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Tribunal upholds school worker’s dismissal over social-media posts on LGBT issues

30 October 2020

PA

Kristie Higgs outside the Civil Justice Centre in Bristol

Kristie Higgs outside the Civil Justice Centre in Bristol

THE dismissal of a Christian employee by a school because of her social-media posts on LGBT issues has been upheld by an employment tribunal.

Kristie Higgs, aged 44, had alleged that she had been unlawfully discriminated against on the ground of religion, but the tribunal rejected her case. She was fired last year from her job as a pastoral administrator and work-experience manager at Farmor’s School, Fairford, in Gloucestershire, over two Facebook posts that she had shared with about 100 friends in October 2018. In one post, she forwarded an article on the alleged rise of transgender ideology in children’s books in schools in the United States, to which she commented: “They are brainwashing our children.”

In the second post, she forwarded an article on gender fluidity, which described it as a “perverted vision”. Copies of the posts were sent anonymously to the school head teacher, and the sender suggested that Mrs Higgs “seems to find . . . obnoxious” a category of person which would include several children at the school. Mrs Higgs was suspended and later dismissed after a disciplinary hearing.

At the tribunal, she contended that her religious beliefs had resulted in her mistreatment. They included accepting the literal truth of the Bible, in particular Genesis 1.27: “God created man in His own image, in the image of God He created him; male and female He created them.” She did not believe in same-sex marriage, saying that its legalisation was contrary to biblical teaching, and that marriage was a divinely instituted, lifelong union between one man and one woman.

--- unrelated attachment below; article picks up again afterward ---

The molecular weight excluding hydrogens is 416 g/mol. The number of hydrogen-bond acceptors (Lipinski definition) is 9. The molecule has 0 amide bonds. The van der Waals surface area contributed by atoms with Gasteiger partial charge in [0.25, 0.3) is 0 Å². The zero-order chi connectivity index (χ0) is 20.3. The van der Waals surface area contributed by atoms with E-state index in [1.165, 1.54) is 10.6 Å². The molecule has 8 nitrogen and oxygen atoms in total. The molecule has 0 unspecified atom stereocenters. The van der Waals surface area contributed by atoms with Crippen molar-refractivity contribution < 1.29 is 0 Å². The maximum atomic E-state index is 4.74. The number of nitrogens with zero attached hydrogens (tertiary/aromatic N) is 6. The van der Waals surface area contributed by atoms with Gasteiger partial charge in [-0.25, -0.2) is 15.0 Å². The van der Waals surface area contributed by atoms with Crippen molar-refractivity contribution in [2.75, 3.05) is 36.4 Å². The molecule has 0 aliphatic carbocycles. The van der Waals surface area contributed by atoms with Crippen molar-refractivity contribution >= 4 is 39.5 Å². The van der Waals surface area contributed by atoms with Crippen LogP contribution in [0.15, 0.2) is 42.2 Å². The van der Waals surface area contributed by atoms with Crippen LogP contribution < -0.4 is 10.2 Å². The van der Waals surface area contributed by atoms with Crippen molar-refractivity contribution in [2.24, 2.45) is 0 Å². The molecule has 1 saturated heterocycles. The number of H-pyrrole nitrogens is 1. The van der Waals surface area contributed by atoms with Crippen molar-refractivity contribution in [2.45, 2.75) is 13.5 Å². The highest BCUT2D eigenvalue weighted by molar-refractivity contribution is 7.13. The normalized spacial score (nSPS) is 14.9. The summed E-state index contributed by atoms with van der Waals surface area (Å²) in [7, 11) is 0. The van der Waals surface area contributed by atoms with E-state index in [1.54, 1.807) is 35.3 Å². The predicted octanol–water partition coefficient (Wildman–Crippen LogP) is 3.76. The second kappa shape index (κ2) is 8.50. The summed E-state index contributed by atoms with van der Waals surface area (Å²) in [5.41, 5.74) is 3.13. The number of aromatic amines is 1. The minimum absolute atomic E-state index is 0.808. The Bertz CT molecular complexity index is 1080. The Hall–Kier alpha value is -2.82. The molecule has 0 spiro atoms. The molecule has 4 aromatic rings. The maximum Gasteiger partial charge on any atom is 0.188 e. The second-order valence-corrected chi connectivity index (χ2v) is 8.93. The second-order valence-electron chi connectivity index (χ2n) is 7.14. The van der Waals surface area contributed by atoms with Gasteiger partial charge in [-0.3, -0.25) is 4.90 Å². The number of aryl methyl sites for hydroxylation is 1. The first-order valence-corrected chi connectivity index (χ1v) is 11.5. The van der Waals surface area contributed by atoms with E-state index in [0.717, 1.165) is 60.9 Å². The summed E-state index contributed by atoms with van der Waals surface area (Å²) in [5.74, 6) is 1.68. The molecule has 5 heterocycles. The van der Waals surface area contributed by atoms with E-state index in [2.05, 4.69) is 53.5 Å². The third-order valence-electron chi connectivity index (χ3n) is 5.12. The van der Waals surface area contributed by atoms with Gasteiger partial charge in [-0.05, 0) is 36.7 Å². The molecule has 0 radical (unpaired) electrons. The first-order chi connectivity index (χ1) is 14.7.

She also rejected gender fluidity, or the idea that someone could change their biological sex/gender, and opposed sex and/or relationship education in primary schools. She believed that when unbiblical ideas or ideologies were promoted, she should publicly witness to biblical truth.

She denied being homophobic and transphobic, and told the tribunal that she “loved everyone”.

During last month’s tribunal hearing, a school governor, Stephen Conlan, said: “We were not concerned with Mrs Higgs’s religious beliefs. We were concerned with the manner in which those beliefs were expressed.”

The tribunal ruled that her dismissal for gross misconduct was not related to her Christian beliefs, but contravened the school’s code of conduct on the use of social media.

In a written judgment, the tribunal judge, Derek Reed, said: “The act of which we concluded Mrs Higgs was accused and eventually found guilty was posting items on Facebook that might reasonably lead people who read her posts to conclude that she was homophobic and transphobic. That behaviour, the School felt, had the potential for a negative impact in relation to various groups of people, namely pupils, parents, staff and the wider community. It was a suspicion that she had done so that brought about the entire process.

“We were also conscious that Mrs Higgs made it clear that she had no intention of desisting from making any further such posts in the future.

“We concluded that, not only the dismissal, but the entire proceedings taken against Ms Higgs were motivated by a concern on the part of the school that, by reason of her posts, she would be perceived as holding unacceptable views in relation to gay and trans people — views which in fact she vehemently denied that she did hold.”

Mrs Higgs said that she was “disappointed” with the judgment, and planned to appeal.

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